• missiles in South Korea, that the Chinese are upset about, but that is

  • tough, they will have to Axa that, as long as there is a North Korean

  • threat. The fundamental problem with China is they do not have consensus

  • on what to do in this situation. A lot of Chinese officials have

  • historical tie to North Korea and others don't and there is no

  • consensus. Is it also true China

  • would rather see a nuclear North Korea than a collapsed North Korea?

  • I think the Chinese have concerns about a collapsed North Korea and

  • worry if the US will put troops in the northern part of what we be a

  • unified peninsular. With the US put listening posts on the Chinese

  • border? A problem they have had with the missile system is the radar and

  • capability of looking into China, seeing various things going on in

  • China. They have concerns about what a unified Korea under a US ally

  • would mean. It behoves the Trump administration to reach some

  • understanding of what it would mean and not been because ultimately a

  • unified Korean peninsular is a better outcome than a nuclear North

  • Korea. You have Trump's rhetoric and the

  • Chinese upset about the change of balance and the North Koreans

  • throwing their toys out of the pram. It is very dangerous because the

  • longer the Americans delay, the worse the military options get and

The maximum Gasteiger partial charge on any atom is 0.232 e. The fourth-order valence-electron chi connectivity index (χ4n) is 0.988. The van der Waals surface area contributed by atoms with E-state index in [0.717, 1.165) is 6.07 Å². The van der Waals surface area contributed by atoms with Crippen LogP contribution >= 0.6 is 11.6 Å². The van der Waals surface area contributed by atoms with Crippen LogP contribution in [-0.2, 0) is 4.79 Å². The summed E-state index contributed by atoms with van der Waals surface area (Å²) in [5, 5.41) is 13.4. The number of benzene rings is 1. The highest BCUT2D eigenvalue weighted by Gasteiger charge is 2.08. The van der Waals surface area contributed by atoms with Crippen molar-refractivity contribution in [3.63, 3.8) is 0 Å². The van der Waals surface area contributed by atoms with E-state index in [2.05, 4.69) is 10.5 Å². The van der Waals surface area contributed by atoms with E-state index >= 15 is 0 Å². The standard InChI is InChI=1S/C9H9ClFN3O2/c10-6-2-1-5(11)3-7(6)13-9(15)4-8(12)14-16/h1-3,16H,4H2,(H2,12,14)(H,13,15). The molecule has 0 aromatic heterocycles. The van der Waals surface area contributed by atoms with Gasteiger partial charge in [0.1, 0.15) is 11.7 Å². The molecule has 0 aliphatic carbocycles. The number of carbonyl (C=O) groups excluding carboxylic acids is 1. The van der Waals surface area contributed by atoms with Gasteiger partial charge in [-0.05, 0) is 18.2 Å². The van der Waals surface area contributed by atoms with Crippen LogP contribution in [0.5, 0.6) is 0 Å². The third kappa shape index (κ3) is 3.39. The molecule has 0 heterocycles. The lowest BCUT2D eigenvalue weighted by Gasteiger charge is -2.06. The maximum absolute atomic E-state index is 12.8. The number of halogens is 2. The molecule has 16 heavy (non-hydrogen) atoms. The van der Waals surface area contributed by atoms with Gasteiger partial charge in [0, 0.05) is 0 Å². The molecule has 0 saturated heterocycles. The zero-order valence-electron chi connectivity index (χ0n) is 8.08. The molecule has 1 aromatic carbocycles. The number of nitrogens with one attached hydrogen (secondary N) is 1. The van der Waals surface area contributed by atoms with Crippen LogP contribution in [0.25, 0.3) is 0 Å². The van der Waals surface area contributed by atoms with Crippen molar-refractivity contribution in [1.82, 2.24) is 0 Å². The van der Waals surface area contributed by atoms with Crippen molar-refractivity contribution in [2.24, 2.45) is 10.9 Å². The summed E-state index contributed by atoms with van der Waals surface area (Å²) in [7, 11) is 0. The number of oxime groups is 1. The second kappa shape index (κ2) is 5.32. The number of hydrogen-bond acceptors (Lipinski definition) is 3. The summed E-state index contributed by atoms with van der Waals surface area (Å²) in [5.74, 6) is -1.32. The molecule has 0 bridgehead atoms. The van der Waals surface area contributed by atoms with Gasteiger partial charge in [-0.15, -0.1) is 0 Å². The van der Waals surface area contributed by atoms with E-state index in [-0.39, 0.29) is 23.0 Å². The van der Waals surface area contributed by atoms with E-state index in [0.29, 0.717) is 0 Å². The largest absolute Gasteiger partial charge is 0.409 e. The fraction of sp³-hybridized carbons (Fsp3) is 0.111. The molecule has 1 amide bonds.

• North Korea is on a part in the next five to ten years of having probably

  • long-range missiles capable of delivering nuclear warheads on the

  • cantonment of the United States itself and no American President can

  • look at that prospect with any sense of anything but trepidation.

  • Christopher Hill, is North Korea the issue that would keep you up more

  • than anything in the Middle East, or indeed Russia?

  • Yes, any time we talk nuclear weapons, that is really what

  • is problematic. Lord knows, we have concerns about terrorism from the

  • Middle East. Compared to what a North Korean missile strike against

  • the mainland of the US could mean, it is truly the issue. And I

  • completely agree with the proposition that it is getting

  • tougher and tougher and the closer they get to a deliverable nuclear

  • weapon, the more difficult it is to dissuade them from this. I am of the

  • view that this really should be number one.

  • Briefly and finally, is Trump the right man to deal with the

  • situation in the way he is dealing with it?

  • Well, I have problems with making fake threats and not having

  • any idea what that means or how that would play out. I think the Chinese

  • look at Donald Trump and they kind of like the idea of a stronger

  • leader, but they are very worried about a leader who does not normally

  • crack his briefing book and does not appear to have a lot of substantive

  • background to draw on. That is

  • pretty damning! Thank you very much.

A Trump tweet last month said North Korea was behaving badly.

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B1 INT US north north korea korea china trump north korean

North Korea vs Trump explained: The latest as the US threatens military action against Kim Jong Un

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    annie   posted on 2017/04/09